Remember meForgot password?
    Log in with Twitter

article imageNATO launches heaviest strikes yet; targeting Gadhafi compound

By Andrew Moran     May 24, 2011 in World
Tripoli - NATO has established its most intense strikes since the bombing campaign began a couple of months ago. The coalition has already targeted the Libyan Navy, but is now escalating its attacks on Moammar Gadhafi's compound in Tripoli.
On Tuesday, a senior United States diplomat for President Barack Obama has invited the Libyan rebels, otherwise identified as the National Transitional Council, to establish an office in Washington, according to Forbes. The group wouldn’t be officially recognized, though.
NATO launched its heaviest strikes against Gadhafi’s Bab al-Aziziya compound in Tripoli on the same day, reports the Associated Press. The international coalition has increased its airstrikes against the regime, but Gadhafi is holding strong in the west.
Libyan government spokesperson Moussa Ibrahim stated that at least three people were killed and dozens were injured in the NATO airstrikes. NATO stated the attacks were conducted on vehicle storage facilities.
NATO and Russia have agreed to improve ties and cooperate on a number of security issues.
NATO and Russia have agreed to improve ties and cooperate on a number of security issues.
According to Bloomberg News, in a statement issued, commander of the NATO operation, Lieutenant-General Charles Bouchard, said that the regime’s security forces are still presenting a significant threat to civilians and that the strikes will persist.
“We have degraded his war machine and prevented a humanitarian catastrophe,” wrote President Barack Obama and British Prime Minister David Cameron in a local British newspaper, reports Reuters. “And we will continue to enforce the U.N. resolutions with our allies until they are completely complied with."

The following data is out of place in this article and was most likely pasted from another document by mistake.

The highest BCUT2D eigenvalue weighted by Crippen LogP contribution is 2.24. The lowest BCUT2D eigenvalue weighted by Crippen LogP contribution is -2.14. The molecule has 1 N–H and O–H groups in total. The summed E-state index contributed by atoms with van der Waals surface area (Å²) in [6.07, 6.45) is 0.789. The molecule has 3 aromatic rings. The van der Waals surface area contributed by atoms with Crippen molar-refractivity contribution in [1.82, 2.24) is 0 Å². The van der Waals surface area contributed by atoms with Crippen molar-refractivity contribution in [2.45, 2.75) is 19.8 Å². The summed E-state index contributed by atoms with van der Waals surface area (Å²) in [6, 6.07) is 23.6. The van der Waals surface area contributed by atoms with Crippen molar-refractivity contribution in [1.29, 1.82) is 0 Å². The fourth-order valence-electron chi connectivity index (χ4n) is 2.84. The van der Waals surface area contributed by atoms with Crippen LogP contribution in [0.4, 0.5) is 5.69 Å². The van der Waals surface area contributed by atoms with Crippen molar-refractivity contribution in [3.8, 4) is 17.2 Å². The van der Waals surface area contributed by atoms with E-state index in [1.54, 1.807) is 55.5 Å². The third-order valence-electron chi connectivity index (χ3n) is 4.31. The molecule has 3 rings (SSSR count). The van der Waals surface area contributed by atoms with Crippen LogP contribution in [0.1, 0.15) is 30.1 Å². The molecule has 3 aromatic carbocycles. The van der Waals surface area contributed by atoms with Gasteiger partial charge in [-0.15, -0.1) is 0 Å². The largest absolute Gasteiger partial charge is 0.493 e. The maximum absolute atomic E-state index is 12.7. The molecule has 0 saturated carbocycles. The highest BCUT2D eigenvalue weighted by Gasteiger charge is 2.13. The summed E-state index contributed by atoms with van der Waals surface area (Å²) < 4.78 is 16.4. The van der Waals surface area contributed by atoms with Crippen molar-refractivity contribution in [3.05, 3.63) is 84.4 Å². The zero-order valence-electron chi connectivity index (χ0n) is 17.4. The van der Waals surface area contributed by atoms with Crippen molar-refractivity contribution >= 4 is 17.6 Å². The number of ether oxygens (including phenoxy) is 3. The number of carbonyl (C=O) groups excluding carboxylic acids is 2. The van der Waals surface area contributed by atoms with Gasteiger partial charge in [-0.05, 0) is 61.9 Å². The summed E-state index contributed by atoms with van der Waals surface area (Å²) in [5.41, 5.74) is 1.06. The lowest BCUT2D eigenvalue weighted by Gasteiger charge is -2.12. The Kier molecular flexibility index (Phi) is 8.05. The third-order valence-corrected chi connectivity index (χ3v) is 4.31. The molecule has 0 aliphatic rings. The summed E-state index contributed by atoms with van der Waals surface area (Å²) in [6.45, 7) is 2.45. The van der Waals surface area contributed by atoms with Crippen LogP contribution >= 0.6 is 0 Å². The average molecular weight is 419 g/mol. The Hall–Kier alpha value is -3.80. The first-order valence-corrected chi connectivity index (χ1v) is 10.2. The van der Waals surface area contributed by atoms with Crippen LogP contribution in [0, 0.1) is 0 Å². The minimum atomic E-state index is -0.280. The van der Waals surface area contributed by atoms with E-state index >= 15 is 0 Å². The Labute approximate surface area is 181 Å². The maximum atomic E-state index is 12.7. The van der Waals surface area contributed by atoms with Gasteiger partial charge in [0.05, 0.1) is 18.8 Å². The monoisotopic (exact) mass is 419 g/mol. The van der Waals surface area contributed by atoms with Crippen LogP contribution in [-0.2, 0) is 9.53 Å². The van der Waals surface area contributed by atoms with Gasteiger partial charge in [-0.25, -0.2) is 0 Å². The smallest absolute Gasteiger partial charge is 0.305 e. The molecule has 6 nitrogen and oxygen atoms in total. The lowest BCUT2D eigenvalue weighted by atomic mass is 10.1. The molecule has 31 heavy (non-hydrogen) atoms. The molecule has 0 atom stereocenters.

Anders Fogh Rasmussen, NATO Secretary General, told reporters during his visit to Afghanistan that he hopes a “solution” will eventually come and end all of the fighting and violence that has engulfed Libya.
President Obama speaking about the crisis in Libya
President Obama speaking about the crisis in Libya
White House photo by Pete Souza
“We are trying to protect the citizens and the population against attacks and to that end, we have taken out a significant amount of Gadhafi's military capacity and we will continue our operation in the high operational tempo,” said Rasmussen. “And I feel confident that this combination of a high military pressure and real political pressure will eventually lead to the collapse of the regime.”
This augmented bombardment comes a week after NATO forces stepped up efforts against the Libyan Navy in Al Khums, Sirte and Tripoli. In one overnight raid, at least eight pro-Gadhafi vessels were attacked.
“All NATO’s targets are military in nature and are directly linked to the Qadhafi regime’s systematic attacks on the Libyan people,” said Deputy Commander Operation Unified Protector, Rear-Admiral Russell Harding. “Given the escalating use of naval assets, NATO had no choice but to take decisive action to protect the civilian population of Libya and NATO forces at sea.”
More about Nato, libyan war, Moammar Gadhafi, Middle East, Tripoli
More news from
Latest News
Top News